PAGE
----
Microduino ENC Network (3)

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This tutorial will show you how to connect and retrieve data from a web site.



Usually you contact a website typing its name (such as http://www.microduino.cc), your PC, using a DNS server, is able to resolve that name into the corresponding IP address to perform the connection.

It’s so very important to configure in Microduino the IP address of the DNS server in your network:

if the configuration comes from a DHCP server, usually Microduino will be able to automatically get also DNS server; if the configuration is entered manually, you need to include the IP address of your DNS server when calling the staticSetup() method:


  • Microduino-ENC28J60
  • Microduino-RJ45
  • Microduino-Core
  • Microduino-FT232R

Stack all modules and then connect the ethernet cable, as follows:



Download the program: https://github.com/Microduino/Microduino_Tutorials/tree/master/Microduino_ENC/ENCnetworkthree


Step 1: Download the EtherCard library and copy to your libraries fold of IDE, then restart IDE. https://github.com/jcw/ethercard

Step 2: Explain the program:

To make the following example more realistic, use a simple PHP web page that sends a random aphorism every time you connect (aphorisms from Aphorisms Galore): http://www.lucadentella.it/demo/aphorisms.php

You'll write code to get those aphorisms and print them to serial connection.

You can verify if name resolution works using dnsLookup() method:

EtherCard library has a very handy method to connect to a website: browseUrl(). This method prepares the connection; which is completed in following steps performed – during the loop - by the two instructions you already learned:

browseUrl() method needs some parameters:

prog_char *urlbuf, address' fixed part; const char *urlbuf_varpart, address' variable part; prog_char *hoststr,website's name; void (*callback)(byte,word,word)), the name of a callback function, that is the function the library invokes at the end of the connection.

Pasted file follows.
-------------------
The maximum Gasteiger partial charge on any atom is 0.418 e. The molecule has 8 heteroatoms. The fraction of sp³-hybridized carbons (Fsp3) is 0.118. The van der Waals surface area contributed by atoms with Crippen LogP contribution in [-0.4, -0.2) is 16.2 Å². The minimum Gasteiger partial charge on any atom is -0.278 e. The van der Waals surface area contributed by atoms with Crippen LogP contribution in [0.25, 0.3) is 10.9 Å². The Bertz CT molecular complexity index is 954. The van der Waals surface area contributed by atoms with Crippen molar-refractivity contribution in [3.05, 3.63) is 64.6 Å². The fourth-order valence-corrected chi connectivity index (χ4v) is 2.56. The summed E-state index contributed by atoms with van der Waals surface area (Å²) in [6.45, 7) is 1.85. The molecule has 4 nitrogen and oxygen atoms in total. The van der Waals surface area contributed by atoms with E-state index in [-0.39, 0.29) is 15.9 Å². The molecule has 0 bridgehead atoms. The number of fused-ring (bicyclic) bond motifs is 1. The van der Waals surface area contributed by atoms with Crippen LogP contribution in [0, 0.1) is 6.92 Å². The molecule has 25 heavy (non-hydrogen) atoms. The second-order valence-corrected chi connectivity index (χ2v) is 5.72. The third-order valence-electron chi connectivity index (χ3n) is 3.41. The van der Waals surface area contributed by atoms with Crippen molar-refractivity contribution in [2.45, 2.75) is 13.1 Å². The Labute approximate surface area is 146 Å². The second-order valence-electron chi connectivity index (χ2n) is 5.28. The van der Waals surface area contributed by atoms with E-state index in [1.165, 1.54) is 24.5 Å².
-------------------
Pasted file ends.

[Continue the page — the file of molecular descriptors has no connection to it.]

Callback: The callback function contains the "actions" you want to execute at the end of the connection; in this example just the print of what you got through serial connection.

You can choose the function name, but you have to declare it with the following parameters:

static void response_callback (byte status, word off, word len) The first parameter contains the connection status, the second one the buffer offset from which the response is stored and the third one the response length.

To understand the meaning of the offset parameter, you have to notice that all the data sent and received from ethernet connection is stored in the buffer we defined:

byte Ethernet: buffer[700]; That buffer contains, when you receive data, the whole packet - including the fields for the header, checksum… Offset value tells you where the payload starts, that is where the website response is.

A callback function to print the response is:

static void response_callback (byte status, word off, word len) {

 Serial.print((const char*) Ethernet::buffer + off);


Step 3: Compile the code and download it.

Step 4: Check the output of the serial port.


If no other issues, you can see following result: